High street retailers’ rates bills “out of touch with reality”
- Research reveals divergence between rates bills and falling high street sales
- Bricks-and- mortar retailers effectively subsidising online competitors
High street retailers’ business rates bills have continued to rise despite falling sales, underlining the complete disconnect between the rating system and economic reality, according to the latest data from Gerald Eve.
The data – which compares the growth of business rates revenues and retail sales since 1990, see chart – demonstrates the extent to which rates bills have become divorced from retailers’ trading performance. Rates bills broadly tracked total retail sales growth since 1990 1 , but the two started to diverge in 2008, the year on which the most recent rating revaluation was based and the beginning of the financial crisis.
The impact is particularly pronounced when online income is removed from the sales figures, highlighting the scale of the problem faced by bricks-and- mortar retailers. Government revenue from business rates has risen by 24.2% since 2008, compared to growth in total retail sales (excluding online) of just 8.7% over the same period.
Jerry Schurder, head of business rates at Gerald Eve, said: “What this data demonstrates, above all, is how out of touch with reality the rating system is, with bills for high street retailers continuing their inexorable rise despite the economic reality of falling sales. Depressingly, last year was the first this decade when sales from retail properties fell in cash terms, by 2.2%, yet Government rates revenues continued to grow, rising 2%.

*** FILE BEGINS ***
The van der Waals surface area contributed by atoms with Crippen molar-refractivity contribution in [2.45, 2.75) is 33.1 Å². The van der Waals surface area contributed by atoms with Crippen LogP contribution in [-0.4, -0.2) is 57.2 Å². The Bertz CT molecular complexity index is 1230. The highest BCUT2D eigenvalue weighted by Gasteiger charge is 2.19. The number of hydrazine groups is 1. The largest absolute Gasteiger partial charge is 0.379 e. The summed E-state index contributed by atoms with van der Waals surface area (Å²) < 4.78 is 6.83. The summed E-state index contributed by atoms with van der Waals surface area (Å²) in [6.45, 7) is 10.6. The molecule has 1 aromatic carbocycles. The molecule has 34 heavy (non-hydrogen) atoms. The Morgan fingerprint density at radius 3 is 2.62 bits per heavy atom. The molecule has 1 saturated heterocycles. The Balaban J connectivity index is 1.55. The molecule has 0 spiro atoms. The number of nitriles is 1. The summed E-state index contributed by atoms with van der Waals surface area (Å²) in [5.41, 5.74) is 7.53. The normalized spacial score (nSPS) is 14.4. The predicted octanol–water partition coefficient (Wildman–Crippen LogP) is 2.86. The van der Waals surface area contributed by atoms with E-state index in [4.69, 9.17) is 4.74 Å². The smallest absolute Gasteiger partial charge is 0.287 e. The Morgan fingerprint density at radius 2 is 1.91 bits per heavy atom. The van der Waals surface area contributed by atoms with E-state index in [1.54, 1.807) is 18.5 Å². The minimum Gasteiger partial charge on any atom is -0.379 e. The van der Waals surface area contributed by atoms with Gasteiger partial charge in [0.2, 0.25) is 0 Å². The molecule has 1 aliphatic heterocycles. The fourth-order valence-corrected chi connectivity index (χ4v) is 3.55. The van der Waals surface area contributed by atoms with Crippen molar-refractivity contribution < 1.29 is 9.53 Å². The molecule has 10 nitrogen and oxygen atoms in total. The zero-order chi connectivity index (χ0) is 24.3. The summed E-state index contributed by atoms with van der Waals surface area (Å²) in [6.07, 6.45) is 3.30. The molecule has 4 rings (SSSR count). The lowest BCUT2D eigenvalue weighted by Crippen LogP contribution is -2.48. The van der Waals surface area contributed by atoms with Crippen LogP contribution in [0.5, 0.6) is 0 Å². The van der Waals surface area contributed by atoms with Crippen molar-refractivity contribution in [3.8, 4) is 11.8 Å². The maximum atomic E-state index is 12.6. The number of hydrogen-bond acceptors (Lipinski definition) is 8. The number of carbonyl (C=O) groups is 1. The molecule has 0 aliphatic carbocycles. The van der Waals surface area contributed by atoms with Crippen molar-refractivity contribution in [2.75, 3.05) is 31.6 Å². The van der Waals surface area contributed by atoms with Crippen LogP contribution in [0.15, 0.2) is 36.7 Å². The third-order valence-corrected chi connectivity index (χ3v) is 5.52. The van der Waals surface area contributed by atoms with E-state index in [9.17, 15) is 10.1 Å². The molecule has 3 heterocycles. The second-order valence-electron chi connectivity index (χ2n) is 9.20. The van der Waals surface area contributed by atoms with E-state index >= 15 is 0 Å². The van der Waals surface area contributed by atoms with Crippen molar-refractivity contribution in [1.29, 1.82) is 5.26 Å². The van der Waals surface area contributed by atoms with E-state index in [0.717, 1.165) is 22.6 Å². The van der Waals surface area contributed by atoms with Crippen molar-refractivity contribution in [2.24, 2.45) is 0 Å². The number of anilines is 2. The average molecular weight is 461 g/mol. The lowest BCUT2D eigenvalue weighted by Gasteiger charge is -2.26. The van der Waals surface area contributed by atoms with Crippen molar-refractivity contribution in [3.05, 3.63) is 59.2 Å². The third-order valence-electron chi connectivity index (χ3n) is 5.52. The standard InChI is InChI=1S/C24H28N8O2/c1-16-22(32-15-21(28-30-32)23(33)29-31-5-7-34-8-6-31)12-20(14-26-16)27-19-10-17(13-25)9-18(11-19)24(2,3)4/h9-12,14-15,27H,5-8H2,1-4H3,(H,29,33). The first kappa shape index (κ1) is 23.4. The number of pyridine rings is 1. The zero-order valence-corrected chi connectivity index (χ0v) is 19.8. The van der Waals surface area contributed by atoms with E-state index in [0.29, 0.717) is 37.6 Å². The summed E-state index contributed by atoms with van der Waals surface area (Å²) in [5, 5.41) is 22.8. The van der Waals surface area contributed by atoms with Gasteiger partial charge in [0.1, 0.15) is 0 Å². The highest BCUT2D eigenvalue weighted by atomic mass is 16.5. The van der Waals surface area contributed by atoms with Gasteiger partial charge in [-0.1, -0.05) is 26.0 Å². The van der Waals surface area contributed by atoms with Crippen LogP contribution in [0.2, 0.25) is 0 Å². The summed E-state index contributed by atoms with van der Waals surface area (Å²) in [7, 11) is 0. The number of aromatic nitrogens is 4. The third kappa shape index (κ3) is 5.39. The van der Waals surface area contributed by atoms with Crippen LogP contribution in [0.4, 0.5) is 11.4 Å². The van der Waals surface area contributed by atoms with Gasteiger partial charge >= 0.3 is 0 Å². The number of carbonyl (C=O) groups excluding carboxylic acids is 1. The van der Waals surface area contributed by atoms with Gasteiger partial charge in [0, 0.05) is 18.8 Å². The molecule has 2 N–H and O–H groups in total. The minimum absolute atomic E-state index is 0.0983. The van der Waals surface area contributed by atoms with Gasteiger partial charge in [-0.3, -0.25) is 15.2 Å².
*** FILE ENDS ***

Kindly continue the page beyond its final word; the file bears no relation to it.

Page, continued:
“Having revaluations so far apart, when relatively minor reform could greatly increase their frequency, perhaps even to an annual basis, simply entrenches these divergences for significant periods and makes the system unresponsive to changing economic conditions.
“Retailers have plenty of other concerns to address, without having to deal with the disproportionately high bills created by a flawed rating system and a Government that is apparently content to treat the sector as a milch cow to be exploited.”
Due to the structure of the rating system – whereby total revenues are fixed and the redistribution of the burden is only determined by a full revaluation – the disparity between rising bills and falling high street sales means that bricks-and- mortar retailers are effectively subsidising the business rates burden of the online retailers they are competing against.
Jerry Schurder added: “It is one thing for bricks-and- mortar retailers to have to compete for sales with their internet-only cousins, but it is quite another to impose disproportionate operational costs on them, in effect subsidising the very companies they are competing against.
“More frequent revaluations would go some way towards addressing this inequity, but the issue cannot be resolved fully without the Government accepting that there is no justification for the business rate to be the only tax where the total take remains fixed in real terms. It is a tax based on property values and if retailers’ rents fall because of declining affordability, then their rates bills should reduce proportionately.”
1 1990 was the year that the modern business rates system was created, with the introduction of the uniform business rate (UBR) and five-yearly revaluations.